Publisher’s Perspective – Volume 3, Issue 1

‘New’ photo of Civil War soldier (Sunday’s father) surfaces in Ames

Every now and then, I am fortunate to run across a piece of history that has to fall into the “exceptional” category. Such was the case recently when I was visiting the Ames Historical Society, a small group that is determined to keep alive the heritage of this grand city which is best known for being the home of Iowa State University.

While doing research for the cover story of this issue, I called the Ames Historical Society to ask what information was available on Billy Sunday. Soon, I was on my way to Ames, where I met Alan Spohnheimer, a fellow who, like myself, loves history of all sort, but particularly Iowa history.

He is the website administrator and had several file folders on Billy Sunday ready for me to look at, as well as several dozens photographs that he had scanned in over the years. He was very enthused about one recently-acquired photo in particular – and I soon discovered why.

Alan walked to his computer and pulled up a stunning image. It was of a young man sporting a beard, wearing a Civil war uniform. He had a piercing gaze, as though he may have been apprehensive about the conflict he had signed on for.

“This is the only known photo of Billy Sunday’s father,” said Alan. “He joined the Union army several months before Billy was born. He died in Missouri and Billy never saw his father.”

The Ames Historical Society was given a copy of the photo by Ames resident Doug Swanson, who owns and operates The Hobby Shop just a block away from the Ames Historical Building, in the center of town.

And therein lies an intriguing story. Alan took me over to meet Doug, who was happy to show me the huge Bible, circa 1860, that is the centerpiece of the story. His grandmother left the Bible to Doug and as he was leafing through it he found the large photograph of a Union soldier. On the back was written the name “William Sunday.”

Doug’s grandmother told him that her side of the family knew the Sunday family way back into the 1860s, and that the photo had been given to them nearly 150 years ago. Someone tucked it away in the Bible, where Doug discovered it. He was kind enough to let the Ames Historical Society make a copy, and to allow Iowa History Journal to reprint it here.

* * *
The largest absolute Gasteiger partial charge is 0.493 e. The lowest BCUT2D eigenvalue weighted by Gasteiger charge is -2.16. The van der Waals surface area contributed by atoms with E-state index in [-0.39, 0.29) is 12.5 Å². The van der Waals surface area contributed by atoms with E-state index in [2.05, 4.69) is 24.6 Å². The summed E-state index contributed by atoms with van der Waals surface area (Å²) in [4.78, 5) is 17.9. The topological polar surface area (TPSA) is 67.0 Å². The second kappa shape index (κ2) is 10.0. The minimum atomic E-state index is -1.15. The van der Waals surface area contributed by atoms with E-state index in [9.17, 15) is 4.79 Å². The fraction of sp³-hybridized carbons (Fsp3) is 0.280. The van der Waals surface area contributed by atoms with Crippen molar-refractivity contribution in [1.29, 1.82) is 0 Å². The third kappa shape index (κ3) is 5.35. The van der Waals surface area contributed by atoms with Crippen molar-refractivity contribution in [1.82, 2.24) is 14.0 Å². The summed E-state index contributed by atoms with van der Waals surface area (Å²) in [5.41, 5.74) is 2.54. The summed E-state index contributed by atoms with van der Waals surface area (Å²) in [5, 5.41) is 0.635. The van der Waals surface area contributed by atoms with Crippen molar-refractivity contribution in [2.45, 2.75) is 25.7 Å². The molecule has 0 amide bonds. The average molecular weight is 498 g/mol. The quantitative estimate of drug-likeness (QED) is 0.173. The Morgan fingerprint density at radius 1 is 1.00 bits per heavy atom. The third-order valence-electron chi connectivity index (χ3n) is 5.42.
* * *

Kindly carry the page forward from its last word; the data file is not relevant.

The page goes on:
Billy Sunday survived a tough childhood to become a major league ball player and then the most famous evangelist of his era, maybe of all time. The fact that he never met his father haunted him. In his autobiography, The Sawdust Trail, published in 1932, Billy wrote this:

“I never saw my father. He walked from, Ames, Iowa, to Des Moines, thirty miles, to enlist in the Civil War and was assigned to Company E, Twenty-third Iowa Infantry, in August, 1862. I was born on my grandfather’s farm one mile south of Ames …

“My father was born near Chambersburg, Pennsylvania, and was of Pennsylvania Dutch parentage. He was a contract and brick mason by trade, and built one of the first brick buildings ever erected in Cedar Rapids, Iowa.

“He sleeps in an unknown grave beneath the eternal flowers and the perpetual sunshine of the Southland, waiting for the trumpet of Gabriel to sound the reveille on Resurrection morning. Then, for the first time, I shall look into the face of him whose name I bear, and whose blood courses through my veins.”

William Sunday apparently died after he came down with a severe cold when his company of soldiers waded through a party frozen river. Conditions such as these led to the death of many soldiers, on both sides of the war – including the father of the man destined to bring nearly a million souls to Jesus Christ. William was buried at Camp Patterson in Missouri, and in his later years Billy Sunday went to that area to try and find his father’s final resting place, but to no avail.

Perhaps the only photograph of his dad that Billy Sunday ever saw, as a young boy, was the same photo that Doug Swanson found in his family Bible!

For anyone wanting to know what life was like in Iowa in the 1880s, I highly recommend getting The Sawdust Trail. It is a powerful account of not only Billy Sunday’s formative years but of a fascinating era in Iowa history.

A final word: The Ames Historical Museum is a real gem for the state, filled with tons of records, photos, books, newspapers and fascinating stories from out of the past. For instance, Ames has two personal connections with the sinking of the fabled Titanic ocean liner in 1911 – with one casualty and one survivor.

If you want to know more about that tidbit of history, drop in to see the Museum at 416 Douglas, Suite 101. You’ll be glad you did!

(Mike Chapman is the publisher of Iowa History Journal. Born and raised in Waterloo, he retired from a 35-year newspaper career in 2002. He is the author of 21 books and is a public speaker. He and his wife, Bev, live in Newton.)